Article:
There's a kind of argument that starts with one person saying something like "social media companies should ban disinformation", and the other saying "but once you start banning speech who knows what it will include". Then the first person says "well I know what it will include: things that aren't true", the second says "ah, but what is true?" and the prophecy is complete.
This looks like a argument about censorship, but really it's an argument about abstraction. Chances are these people both agree that disinformation is bad, that banning speech is bad, that disinformation is untrue, and that truth is not universally-agreed-upon. The points that are raised aren't in conflict, but the people are talking past each other because they can't agree on which level of abstraction is appropriate.
It's easy to see a more abstract concept as more enlightened, or even more virtuous. But really the best way to understand it is that a more abstract concept is more ignorant. The more abstract your point, the less you need to know for it to be true. An abstract point applies in more situations, because it ignores the details that make it specific to any one situation. Ignorance and generality are two sides of the same coin.
When we make an argument like "banning speech is bad", we ignore what specific speech we're talking about. If we know for certain that the speech in question is loud demonic screaming outside your bedroom window at 4am, banning it is just fine. But if we don't know whether it's demonic screaming or criticism of political parties, it's better to risk the occasional 4am exorcism if it allows us a functioning democracy.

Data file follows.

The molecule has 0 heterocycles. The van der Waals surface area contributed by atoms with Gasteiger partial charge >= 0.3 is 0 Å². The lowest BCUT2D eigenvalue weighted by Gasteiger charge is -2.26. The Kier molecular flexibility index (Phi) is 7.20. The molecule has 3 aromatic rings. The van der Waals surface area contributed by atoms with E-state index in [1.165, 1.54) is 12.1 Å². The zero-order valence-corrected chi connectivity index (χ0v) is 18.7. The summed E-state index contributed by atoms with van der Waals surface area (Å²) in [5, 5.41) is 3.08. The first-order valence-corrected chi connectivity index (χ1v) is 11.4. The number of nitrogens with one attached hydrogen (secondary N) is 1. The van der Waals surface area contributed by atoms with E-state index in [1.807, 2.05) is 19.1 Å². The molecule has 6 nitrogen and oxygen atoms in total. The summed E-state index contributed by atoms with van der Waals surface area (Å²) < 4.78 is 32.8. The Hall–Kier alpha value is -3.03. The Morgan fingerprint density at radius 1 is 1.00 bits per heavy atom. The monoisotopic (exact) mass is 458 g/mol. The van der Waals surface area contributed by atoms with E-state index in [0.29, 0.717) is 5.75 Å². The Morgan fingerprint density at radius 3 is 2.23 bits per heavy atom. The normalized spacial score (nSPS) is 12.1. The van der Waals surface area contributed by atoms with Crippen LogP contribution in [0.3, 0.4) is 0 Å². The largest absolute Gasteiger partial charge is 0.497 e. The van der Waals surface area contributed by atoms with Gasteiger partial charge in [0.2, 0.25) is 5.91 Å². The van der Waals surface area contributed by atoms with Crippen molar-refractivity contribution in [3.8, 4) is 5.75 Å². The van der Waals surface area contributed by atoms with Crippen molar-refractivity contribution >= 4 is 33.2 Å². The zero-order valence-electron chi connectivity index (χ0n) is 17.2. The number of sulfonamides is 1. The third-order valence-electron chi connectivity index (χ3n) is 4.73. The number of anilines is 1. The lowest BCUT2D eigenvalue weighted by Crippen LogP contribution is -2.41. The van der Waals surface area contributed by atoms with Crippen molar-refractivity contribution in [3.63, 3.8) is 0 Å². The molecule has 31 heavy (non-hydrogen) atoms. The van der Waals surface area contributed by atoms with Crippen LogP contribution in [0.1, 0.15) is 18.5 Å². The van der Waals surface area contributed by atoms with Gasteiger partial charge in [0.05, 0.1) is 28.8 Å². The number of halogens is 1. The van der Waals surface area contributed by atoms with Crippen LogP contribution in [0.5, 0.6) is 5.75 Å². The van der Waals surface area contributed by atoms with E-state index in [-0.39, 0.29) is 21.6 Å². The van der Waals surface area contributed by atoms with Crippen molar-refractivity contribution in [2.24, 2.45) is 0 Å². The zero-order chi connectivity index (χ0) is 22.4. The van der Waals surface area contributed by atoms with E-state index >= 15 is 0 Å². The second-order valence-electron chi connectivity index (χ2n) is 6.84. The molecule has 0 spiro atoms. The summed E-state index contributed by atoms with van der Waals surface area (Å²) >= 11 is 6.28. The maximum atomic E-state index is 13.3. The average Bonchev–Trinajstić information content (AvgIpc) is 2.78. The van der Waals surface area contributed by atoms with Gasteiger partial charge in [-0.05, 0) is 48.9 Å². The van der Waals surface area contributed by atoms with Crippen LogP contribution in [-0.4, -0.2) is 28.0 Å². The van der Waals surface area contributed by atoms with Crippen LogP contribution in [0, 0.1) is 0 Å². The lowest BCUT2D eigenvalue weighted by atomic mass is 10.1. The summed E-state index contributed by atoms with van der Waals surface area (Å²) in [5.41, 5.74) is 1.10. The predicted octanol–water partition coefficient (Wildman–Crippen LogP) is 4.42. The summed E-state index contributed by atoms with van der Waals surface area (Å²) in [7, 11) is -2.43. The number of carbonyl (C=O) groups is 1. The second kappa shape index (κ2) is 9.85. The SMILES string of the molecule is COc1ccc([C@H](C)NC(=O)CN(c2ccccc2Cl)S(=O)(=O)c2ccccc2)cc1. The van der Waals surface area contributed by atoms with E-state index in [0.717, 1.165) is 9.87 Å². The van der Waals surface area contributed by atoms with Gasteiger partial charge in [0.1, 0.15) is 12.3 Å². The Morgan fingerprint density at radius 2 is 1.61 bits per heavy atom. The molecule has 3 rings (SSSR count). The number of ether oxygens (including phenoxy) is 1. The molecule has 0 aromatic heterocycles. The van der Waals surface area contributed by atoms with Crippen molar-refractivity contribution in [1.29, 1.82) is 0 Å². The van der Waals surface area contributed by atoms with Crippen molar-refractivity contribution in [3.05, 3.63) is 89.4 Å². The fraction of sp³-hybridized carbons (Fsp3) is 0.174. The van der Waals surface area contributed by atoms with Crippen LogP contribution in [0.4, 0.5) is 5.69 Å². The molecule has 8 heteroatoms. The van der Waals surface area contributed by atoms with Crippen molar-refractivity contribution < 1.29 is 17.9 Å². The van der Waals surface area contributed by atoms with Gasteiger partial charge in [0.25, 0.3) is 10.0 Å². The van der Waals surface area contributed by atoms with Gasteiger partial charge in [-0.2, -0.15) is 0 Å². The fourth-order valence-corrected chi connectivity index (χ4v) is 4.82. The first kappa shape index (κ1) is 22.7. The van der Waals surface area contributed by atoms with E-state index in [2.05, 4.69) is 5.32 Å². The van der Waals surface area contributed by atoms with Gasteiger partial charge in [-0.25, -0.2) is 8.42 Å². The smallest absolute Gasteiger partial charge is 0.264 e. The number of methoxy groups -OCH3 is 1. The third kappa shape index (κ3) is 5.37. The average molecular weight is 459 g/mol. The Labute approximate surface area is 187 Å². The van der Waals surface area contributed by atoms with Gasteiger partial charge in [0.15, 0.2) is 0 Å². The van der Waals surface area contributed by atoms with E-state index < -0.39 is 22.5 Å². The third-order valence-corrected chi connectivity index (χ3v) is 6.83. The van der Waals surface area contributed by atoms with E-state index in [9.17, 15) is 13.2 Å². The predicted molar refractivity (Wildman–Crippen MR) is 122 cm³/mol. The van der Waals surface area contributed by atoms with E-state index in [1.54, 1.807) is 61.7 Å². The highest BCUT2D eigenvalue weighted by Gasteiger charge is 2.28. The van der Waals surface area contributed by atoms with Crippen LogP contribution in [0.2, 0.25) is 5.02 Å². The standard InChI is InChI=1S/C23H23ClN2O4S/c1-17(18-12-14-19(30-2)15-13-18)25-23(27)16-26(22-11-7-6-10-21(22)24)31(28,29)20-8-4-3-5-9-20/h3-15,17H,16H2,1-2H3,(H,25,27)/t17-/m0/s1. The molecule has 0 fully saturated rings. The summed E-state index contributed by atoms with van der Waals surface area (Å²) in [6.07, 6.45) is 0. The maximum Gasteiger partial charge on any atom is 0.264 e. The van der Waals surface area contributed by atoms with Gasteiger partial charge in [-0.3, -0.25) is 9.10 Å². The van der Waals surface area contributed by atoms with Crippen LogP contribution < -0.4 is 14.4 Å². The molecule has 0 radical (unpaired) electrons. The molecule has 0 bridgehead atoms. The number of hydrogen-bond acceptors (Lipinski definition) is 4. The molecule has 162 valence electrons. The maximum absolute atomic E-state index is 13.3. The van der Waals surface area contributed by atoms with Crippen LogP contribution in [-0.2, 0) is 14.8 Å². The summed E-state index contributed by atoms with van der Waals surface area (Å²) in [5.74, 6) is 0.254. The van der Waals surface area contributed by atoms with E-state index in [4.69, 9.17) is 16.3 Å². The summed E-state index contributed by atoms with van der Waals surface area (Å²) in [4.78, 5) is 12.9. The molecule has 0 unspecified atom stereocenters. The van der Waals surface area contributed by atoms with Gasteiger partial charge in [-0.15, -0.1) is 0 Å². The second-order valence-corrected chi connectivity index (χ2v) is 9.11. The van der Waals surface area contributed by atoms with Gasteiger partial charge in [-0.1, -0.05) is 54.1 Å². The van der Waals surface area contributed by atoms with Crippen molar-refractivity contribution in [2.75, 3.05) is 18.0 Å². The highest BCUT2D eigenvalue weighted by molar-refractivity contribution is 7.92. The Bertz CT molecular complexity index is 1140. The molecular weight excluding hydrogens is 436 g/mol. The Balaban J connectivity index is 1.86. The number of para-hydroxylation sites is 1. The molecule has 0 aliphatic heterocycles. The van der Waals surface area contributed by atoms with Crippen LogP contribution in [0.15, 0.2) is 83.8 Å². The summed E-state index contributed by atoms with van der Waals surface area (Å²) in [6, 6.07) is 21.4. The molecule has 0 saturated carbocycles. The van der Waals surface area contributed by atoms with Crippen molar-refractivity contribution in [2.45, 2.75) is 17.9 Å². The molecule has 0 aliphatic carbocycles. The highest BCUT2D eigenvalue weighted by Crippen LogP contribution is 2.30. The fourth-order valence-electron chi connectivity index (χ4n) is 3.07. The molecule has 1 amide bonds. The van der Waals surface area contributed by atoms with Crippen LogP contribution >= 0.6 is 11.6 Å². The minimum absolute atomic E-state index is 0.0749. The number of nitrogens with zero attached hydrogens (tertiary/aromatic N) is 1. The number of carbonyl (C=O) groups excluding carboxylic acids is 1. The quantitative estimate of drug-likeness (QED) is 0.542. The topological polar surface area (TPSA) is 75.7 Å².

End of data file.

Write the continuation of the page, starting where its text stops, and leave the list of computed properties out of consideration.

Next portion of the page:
This ignorance is sometimes because we genuinely don't know, like when we're trying to find a rule for situations we haven't encountered. But other times it's a deliberate choice to forget. We know that 4am screaming is bad, but we don't trust the people who determine what constitutes 4am screaming. Better to pretend we don't know and find a more general rule.
But abstraction's deliberate ignorance can also be a disingenuous tactic. Yes, we might not be able to universally define misinformation, but it's not hard to define misinformation for less-universal domains like 5g-induced-diseases, cancer cures made from shark bits, or whether vaccines work. Pretending otherwise is just trying to abstract away the truth.
Despite the towering temptations of metaphysics, we do live in an actual physical universe, with actual things we can test and determine to be true or false. We don't need to find arguments that cover the other universes; they can fend for themselves.
And, I mean, they'll have to if they're going to fight off the hordes of autistic 5g corona-sharks.